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How to know its time to think about replacing a gas hot water heater...

edsut Member Posts: 19
I moved into a different house about 6 months back... I've already used this forum for a few questions... Great forum, and thanks in advance...
The paperwork from my home inspection said that my water heater is over 20 years old. I found nothing on the water heater that indicates its age (AO SMITH PROMAX), so I posted a [yet-unanswered] question to AOSMITH giving them model/sn to see if they can tell me the age.
Anyway, it works just fine, but if it actually is >20yrs old, my guess is "any day now" I'm gonna be out of hot water. It does make some odd noises when hot water is being drawn from the system, but other than that it seems fine.
How do I know its time to be ahead of the emergency and just replace the thing?


  • psb75
    psb75 Member Posts: 384
    If its 'rumbling or popping" when heating water, it probably needs to be emptied and de-limed. After that your good to go until 1.) the tank starts leaking or 2.) the burner goes out. Enjoy the hot water until then.
  • Jamie Hall
    Jamie Hall Member Posts: 16,063
    Sadly, you don't. The odd noises which you hear most likely mean that it could use draining and flushing and no more than that.

    If it has an anode rod, it probably wouldn't hurt to replace that if you can.

    Otherwise... the most usual failure for a gas or oil hot water heater is a leak, usually around the base somewhere, which you will notice as a sad little puddle or damp spot. This tells you to get the thing replaced as soon as you reasonably can, but not to fly into a panic. While catastrophic failures can and do occur, they are mostly related to a failure of the pressure relief valve and overheating.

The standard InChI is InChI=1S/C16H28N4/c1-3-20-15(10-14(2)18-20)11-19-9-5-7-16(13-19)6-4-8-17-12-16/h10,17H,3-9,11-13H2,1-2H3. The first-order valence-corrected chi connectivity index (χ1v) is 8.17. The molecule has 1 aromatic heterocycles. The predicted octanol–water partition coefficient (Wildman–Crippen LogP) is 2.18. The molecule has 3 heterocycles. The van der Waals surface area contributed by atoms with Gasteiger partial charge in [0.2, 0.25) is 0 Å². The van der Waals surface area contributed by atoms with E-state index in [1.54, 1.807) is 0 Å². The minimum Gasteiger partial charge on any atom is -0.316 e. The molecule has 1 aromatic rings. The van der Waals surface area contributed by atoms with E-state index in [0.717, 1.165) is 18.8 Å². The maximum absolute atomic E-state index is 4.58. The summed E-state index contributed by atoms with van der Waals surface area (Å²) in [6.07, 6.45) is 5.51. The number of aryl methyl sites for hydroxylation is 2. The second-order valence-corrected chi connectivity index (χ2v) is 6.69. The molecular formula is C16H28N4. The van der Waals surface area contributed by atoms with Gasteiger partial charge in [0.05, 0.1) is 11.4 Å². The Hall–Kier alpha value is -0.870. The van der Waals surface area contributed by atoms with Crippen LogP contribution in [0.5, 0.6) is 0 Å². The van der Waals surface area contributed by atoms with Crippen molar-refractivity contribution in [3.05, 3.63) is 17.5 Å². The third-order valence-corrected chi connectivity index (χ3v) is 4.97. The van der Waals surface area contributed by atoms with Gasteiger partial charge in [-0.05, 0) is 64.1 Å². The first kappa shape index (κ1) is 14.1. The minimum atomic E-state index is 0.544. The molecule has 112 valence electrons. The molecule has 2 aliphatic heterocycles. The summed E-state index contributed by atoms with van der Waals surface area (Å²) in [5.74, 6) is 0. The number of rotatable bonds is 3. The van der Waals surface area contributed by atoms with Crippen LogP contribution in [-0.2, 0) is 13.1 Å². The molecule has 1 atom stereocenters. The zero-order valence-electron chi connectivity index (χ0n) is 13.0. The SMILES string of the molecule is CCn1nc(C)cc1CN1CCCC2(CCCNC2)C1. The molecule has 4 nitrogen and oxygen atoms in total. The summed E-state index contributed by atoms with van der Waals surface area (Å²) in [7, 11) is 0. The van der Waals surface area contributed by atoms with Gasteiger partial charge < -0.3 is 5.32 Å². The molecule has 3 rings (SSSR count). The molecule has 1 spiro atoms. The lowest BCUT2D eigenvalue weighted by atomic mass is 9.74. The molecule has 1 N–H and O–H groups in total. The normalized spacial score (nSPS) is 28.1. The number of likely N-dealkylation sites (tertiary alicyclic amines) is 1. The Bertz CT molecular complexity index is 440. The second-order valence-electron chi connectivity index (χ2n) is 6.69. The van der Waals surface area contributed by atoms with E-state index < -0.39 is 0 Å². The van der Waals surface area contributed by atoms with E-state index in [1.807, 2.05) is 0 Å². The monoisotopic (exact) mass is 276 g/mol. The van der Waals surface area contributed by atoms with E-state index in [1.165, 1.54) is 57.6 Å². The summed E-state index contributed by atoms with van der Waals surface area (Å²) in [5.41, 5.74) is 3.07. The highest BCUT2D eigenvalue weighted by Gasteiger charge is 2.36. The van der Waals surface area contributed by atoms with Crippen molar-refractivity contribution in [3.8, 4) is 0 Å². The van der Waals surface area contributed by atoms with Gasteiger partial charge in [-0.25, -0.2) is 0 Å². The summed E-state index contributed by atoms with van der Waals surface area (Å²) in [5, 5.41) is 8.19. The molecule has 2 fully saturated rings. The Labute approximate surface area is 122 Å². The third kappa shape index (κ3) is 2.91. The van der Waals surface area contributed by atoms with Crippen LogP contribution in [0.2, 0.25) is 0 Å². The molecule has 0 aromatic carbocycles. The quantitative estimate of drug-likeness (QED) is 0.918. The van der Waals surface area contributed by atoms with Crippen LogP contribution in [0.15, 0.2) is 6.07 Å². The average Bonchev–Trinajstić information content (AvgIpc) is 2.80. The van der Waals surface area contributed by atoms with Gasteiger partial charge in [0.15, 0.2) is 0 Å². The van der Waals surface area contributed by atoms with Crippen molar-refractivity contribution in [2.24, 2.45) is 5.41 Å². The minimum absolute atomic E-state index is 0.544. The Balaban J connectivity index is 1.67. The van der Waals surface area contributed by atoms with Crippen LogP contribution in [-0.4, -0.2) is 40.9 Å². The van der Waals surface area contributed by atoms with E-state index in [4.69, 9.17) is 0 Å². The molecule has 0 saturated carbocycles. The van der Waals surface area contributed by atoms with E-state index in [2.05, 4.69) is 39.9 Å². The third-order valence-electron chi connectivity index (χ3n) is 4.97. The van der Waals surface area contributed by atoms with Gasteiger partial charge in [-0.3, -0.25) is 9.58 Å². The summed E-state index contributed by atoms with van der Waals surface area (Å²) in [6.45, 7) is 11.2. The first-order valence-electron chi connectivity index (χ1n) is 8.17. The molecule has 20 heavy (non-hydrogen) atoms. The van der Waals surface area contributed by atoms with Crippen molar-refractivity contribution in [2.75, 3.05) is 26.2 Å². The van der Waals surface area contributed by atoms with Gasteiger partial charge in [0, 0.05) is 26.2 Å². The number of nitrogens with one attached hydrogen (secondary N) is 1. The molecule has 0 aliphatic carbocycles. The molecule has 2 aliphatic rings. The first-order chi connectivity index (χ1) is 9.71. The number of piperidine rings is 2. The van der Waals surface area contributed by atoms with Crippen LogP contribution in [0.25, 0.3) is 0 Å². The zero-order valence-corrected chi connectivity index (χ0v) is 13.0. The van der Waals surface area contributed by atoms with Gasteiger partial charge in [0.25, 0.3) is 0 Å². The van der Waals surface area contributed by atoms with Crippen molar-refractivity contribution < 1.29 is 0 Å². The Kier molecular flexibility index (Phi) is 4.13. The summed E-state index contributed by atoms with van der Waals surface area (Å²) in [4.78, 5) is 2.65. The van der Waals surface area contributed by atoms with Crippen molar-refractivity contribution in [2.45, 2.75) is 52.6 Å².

On the other hand, if it's electric (the Promax can be either) they can and do fail without any warning at all when one element fails. That, however, is something which usually can be repaired quite easily and cheaply, and only leaves you with the nuisance for no hot water for a bit.
    Br. Jamie, osb
    Building superintendent/caretaker, 7200 sq. ft. historic house museum with dependencies in New England
  • Big Ed_4
    Big Ed_4 Member Posts: 1,732
    Rust and corrosion along the seam of the bottom base is a good tell tail ....
    I have enough experience to know , that I dont know it all
  • Larry Weingarten
    Larry Weingarten Member Posts: 2,198
    Hi, I like to check in the combustion chamber first if there is one, and see if there is any dampness or heavy rust. Then look at all fitting penetrations in the tank. Look for rust on the jacket and try to determine where it came from. If all that looks okay, pull the anode rod. If you get just a plug, not so good, but do install a magnesium rod anyway. I’ve gotten many more years from tanks that had no anode left. If the tank leaks anyway, save the rod for the next tank.

    Yours, Larry

    Ps, best to turn off the water before pulling the anode :o
    EBEBRATT-Ed Member Posts: 9,176
    All good advise above. AO Smith can certainly pinpoint the age. It's usually on the tank though
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